Growing up

What makes one church grow and another stagnate? Some pastors just aren’t leaders, and some governing boards impede growth.

This is a tale of two churches that sit opposite each other on a road near my home. On the south side of the road is a Lutheran congregation of maybe 300 people.

Their website has attractive photos of Arizona scenes, no photos of congregants or the pastor. Nothing is said about its mission or history, but much is said about being Lutheran. There’s one Sunday service.

Across that same road is a Baptist church of about 5,000 people that has been there 10 years. It merged last year with another church in another town 10 miles away, and became multi-site earlier with a venue 50 miles south in a growing community. They have a Saturday evening service and three more on Sunday. They don’t identify their denomination on the website.

We see this scenario often as we drive around our communities. One could just as easily exchange the church labels. Old, established congregations that stay the same, changing little. Others are young, new, vibrant churches that draw in new people. What makes the difference between them? The descriptors above may give hints, but don’t really explain why one church stays small in numbers and the other reaches many more families and fills more needs.

The other day I had the chance to spend valuable face time with Don Wilson, senior pastor of Christ’s Church of the Valley in Peoria, AZ, a congregation of 17,000 and opening a third venue in Scottsdale, AZ, in August. I asked him, what makes the difference?

First, growth depends on leadership, he says, noting what John Maxwell has famously been quoted on that everything rises or falls on leadership. Wilson shares the view that about 5 percent of pastors have the leadership gift.

Another thing holding back churches is their structure, he says. Independent and charismatic churches grow, but if a church has to take everything to a vote of the congregation, it is not likely to thrive. Too often, Wilson opines, the least spiritual people in that kind of church control the church and they have the view “we’ll outlast you.”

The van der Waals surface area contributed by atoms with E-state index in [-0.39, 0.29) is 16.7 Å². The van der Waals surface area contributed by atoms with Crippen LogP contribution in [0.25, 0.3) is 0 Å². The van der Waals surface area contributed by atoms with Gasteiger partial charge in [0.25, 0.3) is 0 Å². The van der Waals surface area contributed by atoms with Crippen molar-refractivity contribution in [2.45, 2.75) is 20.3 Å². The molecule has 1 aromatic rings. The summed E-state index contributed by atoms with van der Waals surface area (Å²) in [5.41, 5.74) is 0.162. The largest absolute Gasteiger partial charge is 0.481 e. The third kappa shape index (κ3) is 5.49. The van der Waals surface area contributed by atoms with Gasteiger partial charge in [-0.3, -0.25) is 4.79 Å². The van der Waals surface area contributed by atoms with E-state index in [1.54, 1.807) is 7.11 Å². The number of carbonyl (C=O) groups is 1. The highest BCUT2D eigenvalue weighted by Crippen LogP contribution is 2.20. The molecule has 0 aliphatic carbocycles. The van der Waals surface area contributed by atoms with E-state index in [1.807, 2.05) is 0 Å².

He’s not speaking of “dictator models” for successful congregations, but of servant leadership and that churches tend to grow in direct relationship to their ability to endure pain, that is, criticism.

A church is not a democracy, some say. More often than not a growing church may have members vote on receiving a new pastor and affirming the governing board, but little else. In the church of my youth the denomination went to boards of administration and eliminated the elder body (that they came to believe was meddling too much), and the denomination has been on a downward trend ever since. I was in two different ELCA churches when the denomination was revising the bylaws, and in one we eased out the senior pastor as board chairman and gave the role to a lay person. I have wondered since whether that was the smartest move for the vitality of that congregation, though other factors were involved.

There is no one biblical form of church government, but when it comes to leadership and mission and growth, some forms work better than others. This is explained well in two books: Elders and Leaders: God’s Plan for Leading the Church, by Gene A. Getz (Moody, 2003), the founder of many of the Fellowship churches in Texas and elsewhere, and 40 Questions About Elders and Deacons, by Benjamin L. Merkle (Kregel, 2008).

The Holy Spirit may have the last word in a church’s rise or fall, but sometimes he can use a little help from the pew too.

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